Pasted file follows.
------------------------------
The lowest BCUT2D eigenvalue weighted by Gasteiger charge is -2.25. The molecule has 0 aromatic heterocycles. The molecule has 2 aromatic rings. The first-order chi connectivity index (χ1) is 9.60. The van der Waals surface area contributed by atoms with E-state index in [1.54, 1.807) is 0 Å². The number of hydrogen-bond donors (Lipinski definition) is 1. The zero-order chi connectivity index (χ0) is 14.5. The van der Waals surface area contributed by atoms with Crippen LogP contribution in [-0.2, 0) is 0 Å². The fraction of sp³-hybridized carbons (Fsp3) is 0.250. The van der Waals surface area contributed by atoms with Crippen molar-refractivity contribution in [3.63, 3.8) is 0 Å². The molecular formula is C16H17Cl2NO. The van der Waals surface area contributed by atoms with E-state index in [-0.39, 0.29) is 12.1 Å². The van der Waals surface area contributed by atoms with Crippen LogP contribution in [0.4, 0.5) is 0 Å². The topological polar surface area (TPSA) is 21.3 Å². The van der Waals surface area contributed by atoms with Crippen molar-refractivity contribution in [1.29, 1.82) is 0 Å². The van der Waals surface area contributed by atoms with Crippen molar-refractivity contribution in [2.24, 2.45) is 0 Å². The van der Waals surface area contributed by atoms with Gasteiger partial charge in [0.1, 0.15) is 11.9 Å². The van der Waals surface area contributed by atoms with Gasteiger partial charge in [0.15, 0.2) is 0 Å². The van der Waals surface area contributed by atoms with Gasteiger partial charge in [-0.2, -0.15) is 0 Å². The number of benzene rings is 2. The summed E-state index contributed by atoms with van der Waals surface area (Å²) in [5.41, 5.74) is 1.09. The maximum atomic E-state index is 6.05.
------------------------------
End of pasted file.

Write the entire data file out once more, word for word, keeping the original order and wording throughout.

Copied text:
The lowest BCUT2D eigenvalue weighted by Gasteiger charge is -2.25. The molecule has 0 aromatic heterocycles. The molecule has 2 aromatic rings. The first-order chi connectivity index (χ1) is 9.60. The van der Waals surface area contributed by atoms with E-state index in [1.54, 1.807) is 0 Å². The number of hydrogen-bond donors (Lipinski definition) is 1. The zero-order chi connectivity index (χ0) is 14.5. The van der Waals surface area contributed by atoms with Crippen LogP contribution in [-0.2, 0) is 0 Å². The fraction of sp³-hybridized carbons (Fsp3) is 0.250. The van der Waals surface area contributed by atoms with Crippen molar-refractivity contribution in [3.63, 3.8) is 0 Å². The molecular formula is C16H17Cl2NO. The van der Waals surface area contributed by atoms with E-state index in [-0.39, 0.29) is 12.1 Å². The van der Waals surface area contributed by atoms with Crippen LogP contribution in [0.4, 0.5) is 0 Å². The topological polar surface area (TPSA) is 21.3 Å². The van der Waals surface area contributed by atoms with Crippen molar-refractivity contribution in [1.29, 1.82) is 0 Å². The van der Waals surface area contributed by atoms with Crippen molar-refractivity contribution in [2.24, 2.45) is 0 Å². The van der Waals surface area contributed by atoms with Gasteiger partial charge in [0.1, 0.15) is 11.9 Å². The van der Waals surface area contributed by atoms with Gasteiger partial charge in [0.15, 0.2) is 0 Å². The van der Waals surface area contributed by atoms with Gasteiger partial charge in [-0.2, -0.15) is 0 Å². The number of benzene rings is 2. The summed E-state index contributed by atoms with van der Waals surface area (Å²) in [5.41, 5.74) is 1.09. The maximum atomic E-state index is 6.05.